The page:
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Abdul Haji: ‘The thought that I might die at Westgate mall never crossed my mind’



Abdul Haji is finishing his coffee in the Yaya Centre. It’s one of Nairobi’s less glitzy malls, but it is in malls that the suburban capital’s residents arrange their meetings, do their shopping or take their children to a weekend movie.

“I was here, having a business meeting, when I got an SMS from my brother,” remembers the Kenyan businessman, whose elder brother Noordin was due to meet a friend at the Westgate shopping mall – perhaps the city’s most upmarket – when the attack began on 21 September. “He said he thought there was a terrorist attack at Westgate and he said ‘pray for me’… It was very confusing, it was like he was saying his last goodbyes.”

Haji ran down to the basement parking and drove at breakneck speed to Westgate. “I broke all the traffic rules getting there but I made it.”

He describes what happened next with practiced ease. The 38-year-old broke his initial silence after the attack – claimed by Somalia’s al-Qaeda-linked Islamist militants al-Shabaab – a few days later with a half-hour interview on Kenyan television, giving an unwavering, blow-by-blow account of his many hours in the mall.

The international media – and many Kenyans – found in him their very necessary hero.

An erudite Kenyan, ethnically Somali and religiously Muslim, Haji risked his own life to save the lives of countless others. He maintains, in his characteristically humble manner, that he just went to rescue his brother, who had a few weeks earlier been outed on Kenyan television as an undercover intelligence officer and who had been receiving death threats, presumed to be from al-Shabaab.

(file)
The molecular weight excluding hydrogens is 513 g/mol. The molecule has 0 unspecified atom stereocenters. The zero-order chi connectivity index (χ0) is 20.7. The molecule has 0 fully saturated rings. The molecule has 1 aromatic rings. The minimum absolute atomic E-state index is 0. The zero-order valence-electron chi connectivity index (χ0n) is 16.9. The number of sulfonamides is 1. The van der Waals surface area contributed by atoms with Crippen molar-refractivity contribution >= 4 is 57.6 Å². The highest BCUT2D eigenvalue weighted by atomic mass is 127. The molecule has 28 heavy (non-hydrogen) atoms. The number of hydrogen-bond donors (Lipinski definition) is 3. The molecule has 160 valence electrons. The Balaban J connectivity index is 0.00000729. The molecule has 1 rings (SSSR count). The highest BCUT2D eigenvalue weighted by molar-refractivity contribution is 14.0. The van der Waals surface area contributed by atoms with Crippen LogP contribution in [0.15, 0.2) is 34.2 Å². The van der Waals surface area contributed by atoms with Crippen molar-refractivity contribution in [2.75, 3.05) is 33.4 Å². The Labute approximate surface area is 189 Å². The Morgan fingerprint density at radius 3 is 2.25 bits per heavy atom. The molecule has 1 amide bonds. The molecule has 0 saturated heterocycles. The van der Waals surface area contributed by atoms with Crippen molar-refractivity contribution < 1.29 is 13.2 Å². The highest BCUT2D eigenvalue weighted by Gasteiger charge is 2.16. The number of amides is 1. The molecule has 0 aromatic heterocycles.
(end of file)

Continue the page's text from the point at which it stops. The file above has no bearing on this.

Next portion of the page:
But after arriving at the mall Haji was quickly thrown into the heart of a rescue operation – led by a group of civilians with access to weapons and several plainclothes police – that saved hundreds of shoppers long before the security forces proper took over.

Near the main vehicle entrance to the mall, the Red Cross were insisting that they had to look for survivors in the cars they could see in the basement parking area, where a number of people were already lying dead.

“Suddenly everybody was armed,” Haji, himself a licensed firearms carrier, recalls. “Instinctively we decided to give cover to the Red Cross guys.”

The group decided to make their way to the mall’s rooftop parking, where many families – mostly women and children – had been attending an Indian cookery competition. “This is where we saw the massacre that had taken place. It was terrible.” Haji’s voice drops a note as he remembers.